Additionally, Gilbert captured a bronze medal at the ’88 Seoul Olympics as well as successfully representing the USA in Davis Cup play (10-5).
Brad’s first tennis instructor in Piedmont, CA was his dad, Barry Gilbert, Sr. But Tom Chivington at Foothill College changed everything for Brad: “Coach Chivington gave me the belief I really needed when I was 18. He had such confidence in me from day one and helped me in every way. It made a better player and ultimately a good coach.”
ESPN recognized Gilbert’s special skills in 1999 and soon promoted him to the top ranks as one of their most popular and oft-quoted authorities on tennis.
Clarence H. Braddock III, MD, MPH, MACP, a board certified internist, is vice dean for education in the David Geffen School of Medicine at the University of California, Los Angeles. He has held the Maxine and Eugene Rosenfeld Chair in Medical Education since 2015. In these roles, he oversees all aspects of medical education, including undergraduate, graduate and postgraduate programs. This structure reflects Dr. Braddock’s vision of the medical education continuum, with a seamless connection between competencies and ongoing professional development in different phases of training and practice.
Prior to his appointment as vice dean and chief medical education officer, he served as professor of medicine and associate dean for undergraduate and graduate medical education at Stanford University School of Medicine. He was also director of the Stanford Center for Medical Education Research and Innovation, where he directed the Rathmann Family Foundation Medical Education Research Fellowship.
Dr. Braddock has been a national leader in medical education, particularly in bioethics and doctor-patient communication. He launched the Bioethics Education Project at the University of Washington, an initiative to expand ethics and professionalism education, and the Practice of Medicine Program at Stanford, an initiative to integrate ethics, professionalism, doctor-patient communication and population health into the pre-clerkship medical school curriculum. He also led the development of a model curriculum in bioethics and medical humanities with the American Society for Bioethics and Humanities, and is a founding member of the Academy for Professionalism in Health Care. He was recently named interim director of the UCLA Health Ethics Center.
He has received numerous teaching awards. Dr. Braddock’s research has focused on shared decision-making and patient-physician communication, having developed a widely-used framework for teaching and for evaluation of the quality of shared decision making in practice.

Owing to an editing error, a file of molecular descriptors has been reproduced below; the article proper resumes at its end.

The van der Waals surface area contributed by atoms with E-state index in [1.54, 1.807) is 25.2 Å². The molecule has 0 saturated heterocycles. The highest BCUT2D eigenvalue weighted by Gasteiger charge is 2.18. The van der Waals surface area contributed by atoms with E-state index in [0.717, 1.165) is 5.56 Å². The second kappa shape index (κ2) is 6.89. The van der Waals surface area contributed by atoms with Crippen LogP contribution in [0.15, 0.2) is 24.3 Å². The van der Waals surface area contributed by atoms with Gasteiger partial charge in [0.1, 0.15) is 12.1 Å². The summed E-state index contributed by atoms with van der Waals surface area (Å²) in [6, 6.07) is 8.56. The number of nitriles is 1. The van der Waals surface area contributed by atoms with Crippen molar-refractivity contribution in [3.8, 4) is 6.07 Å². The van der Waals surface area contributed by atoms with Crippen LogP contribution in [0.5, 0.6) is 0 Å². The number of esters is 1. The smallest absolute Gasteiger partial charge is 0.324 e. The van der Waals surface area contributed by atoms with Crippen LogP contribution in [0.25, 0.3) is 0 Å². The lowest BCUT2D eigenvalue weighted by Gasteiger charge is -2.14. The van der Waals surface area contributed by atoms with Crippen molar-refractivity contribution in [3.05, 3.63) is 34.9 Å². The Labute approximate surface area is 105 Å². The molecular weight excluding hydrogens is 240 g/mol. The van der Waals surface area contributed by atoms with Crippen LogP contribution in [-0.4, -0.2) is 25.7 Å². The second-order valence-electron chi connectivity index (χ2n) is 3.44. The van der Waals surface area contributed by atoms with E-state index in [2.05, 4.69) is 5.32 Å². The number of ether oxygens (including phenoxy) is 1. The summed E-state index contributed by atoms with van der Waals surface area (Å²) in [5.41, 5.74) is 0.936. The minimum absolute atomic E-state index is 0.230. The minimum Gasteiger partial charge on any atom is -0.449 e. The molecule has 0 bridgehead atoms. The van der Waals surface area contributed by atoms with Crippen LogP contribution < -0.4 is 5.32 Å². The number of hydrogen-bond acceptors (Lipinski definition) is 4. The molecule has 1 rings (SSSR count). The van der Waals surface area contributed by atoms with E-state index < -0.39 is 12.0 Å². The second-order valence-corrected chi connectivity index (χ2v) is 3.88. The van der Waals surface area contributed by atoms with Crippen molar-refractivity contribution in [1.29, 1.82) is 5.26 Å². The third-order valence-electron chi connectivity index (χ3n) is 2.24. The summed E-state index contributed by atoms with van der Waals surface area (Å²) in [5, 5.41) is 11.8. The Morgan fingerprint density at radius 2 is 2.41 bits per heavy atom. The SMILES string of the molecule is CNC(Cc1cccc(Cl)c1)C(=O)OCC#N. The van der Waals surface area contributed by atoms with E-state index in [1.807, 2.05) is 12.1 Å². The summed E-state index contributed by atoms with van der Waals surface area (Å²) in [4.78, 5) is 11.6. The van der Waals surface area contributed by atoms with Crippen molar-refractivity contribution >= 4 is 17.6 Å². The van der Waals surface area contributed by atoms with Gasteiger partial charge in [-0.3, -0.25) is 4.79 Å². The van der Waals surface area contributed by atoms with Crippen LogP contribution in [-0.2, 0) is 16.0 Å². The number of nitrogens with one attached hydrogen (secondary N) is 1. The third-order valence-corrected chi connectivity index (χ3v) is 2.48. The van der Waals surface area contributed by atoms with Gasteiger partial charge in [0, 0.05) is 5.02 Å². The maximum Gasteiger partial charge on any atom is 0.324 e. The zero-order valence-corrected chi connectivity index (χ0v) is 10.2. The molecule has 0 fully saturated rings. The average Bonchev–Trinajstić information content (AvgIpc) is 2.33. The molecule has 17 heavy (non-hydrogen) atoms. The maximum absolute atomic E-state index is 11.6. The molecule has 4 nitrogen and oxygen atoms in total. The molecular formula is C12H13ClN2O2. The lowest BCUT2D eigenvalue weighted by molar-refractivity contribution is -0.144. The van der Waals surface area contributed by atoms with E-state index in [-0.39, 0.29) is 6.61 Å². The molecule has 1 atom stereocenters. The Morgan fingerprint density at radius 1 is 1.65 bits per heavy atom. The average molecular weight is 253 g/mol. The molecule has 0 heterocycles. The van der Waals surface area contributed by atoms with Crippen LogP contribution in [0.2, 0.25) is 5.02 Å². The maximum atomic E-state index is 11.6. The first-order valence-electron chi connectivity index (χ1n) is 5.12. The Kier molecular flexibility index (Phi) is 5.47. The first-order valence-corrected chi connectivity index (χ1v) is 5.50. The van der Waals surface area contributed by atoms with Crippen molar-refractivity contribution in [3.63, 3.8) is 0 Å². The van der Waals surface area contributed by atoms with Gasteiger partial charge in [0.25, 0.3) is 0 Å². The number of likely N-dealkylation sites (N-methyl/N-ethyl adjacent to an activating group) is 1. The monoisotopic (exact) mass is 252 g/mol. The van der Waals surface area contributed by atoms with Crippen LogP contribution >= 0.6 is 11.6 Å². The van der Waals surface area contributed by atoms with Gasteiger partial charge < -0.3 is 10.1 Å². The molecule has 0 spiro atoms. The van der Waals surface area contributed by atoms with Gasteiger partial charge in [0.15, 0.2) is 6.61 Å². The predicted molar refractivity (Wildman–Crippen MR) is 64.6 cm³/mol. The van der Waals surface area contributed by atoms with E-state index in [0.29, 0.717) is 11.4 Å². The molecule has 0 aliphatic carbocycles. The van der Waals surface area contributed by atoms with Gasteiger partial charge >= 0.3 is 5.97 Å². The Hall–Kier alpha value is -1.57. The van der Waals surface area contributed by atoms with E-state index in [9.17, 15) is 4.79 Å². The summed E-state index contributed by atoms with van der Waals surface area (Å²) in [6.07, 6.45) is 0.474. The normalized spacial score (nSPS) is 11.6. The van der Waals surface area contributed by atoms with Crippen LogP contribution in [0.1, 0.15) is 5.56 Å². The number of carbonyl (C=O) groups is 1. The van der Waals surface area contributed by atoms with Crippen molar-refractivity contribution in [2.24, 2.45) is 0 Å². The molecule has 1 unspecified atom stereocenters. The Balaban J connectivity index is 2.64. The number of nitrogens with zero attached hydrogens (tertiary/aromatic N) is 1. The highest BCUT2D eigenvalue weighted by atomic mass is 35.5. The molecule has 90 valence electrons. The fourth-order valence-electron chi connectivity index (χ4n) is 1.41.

Dr. Braddock has served as chair of the Ethics Committee for the Society of General Internal Medicine and on the Ethics, Professionalism and Human Rights Committee for the American College of Physicians. He was director of the National Consortium for Multicultural Education for Health Professionals, a group of 18 medical schools funded by the National Heart, Lung and Blood Institute to develop curriculum in cultural competence and health care disparities. He recently served as chair of the board of directors for the American Board of Internal Medicine and currently serves on the board of trustees of the ABIM Foundation.
Dr. Braddock earned his undergraduate degree at Stanford University and medical degree at the University of Chicago. He completed residency training in the U.S. Navy and received his master’s in public health degree in health care ethics from the University of Washington. He is currently professor of medicine at the David Geffen School of Medicine.
Antonio Bernardo, PhD, is the 9th dean of UCLA Anderson School of Management, and also holds the John E. Anderson Chair in Management. He became dean on July 1, 2019. Dean Bernardo joined the Anderson faculty in 1994 as a professor of management in the school’s finance area, and has a long history as an active and engaged member of Anderson’s faculty and administration, having served as department chair and senior associate dean for academic affairs from 2006 to 2009, and finance area chair from 2013 to 2015 and again in 2019. During his quarter century at Anderson, it’s estimated that he’s taught more than 5,000 students -- a fact he describes as an honor. His reputation as a teacher is highly distinguished and he has earned numerous teaching and leadership awards. In addition to teaching at UCLA, Dean Bernardo has also taught at Fudan University in Shanghai, China, and the India School of Business in Hyderabad. Dean Bernardo also held a visiting appointment at the University of Chicago. He has published numerous articles in leading finance, economics and law journals, and has served as associate editor of the Review of Financial Studies, the Journal of Financial Research, Critical Finance Review and Financial Management. Born and raised in Canada, he earned his bachelor’s in economics from the University of Western Ontario and a doctorate in economics from Stanford University.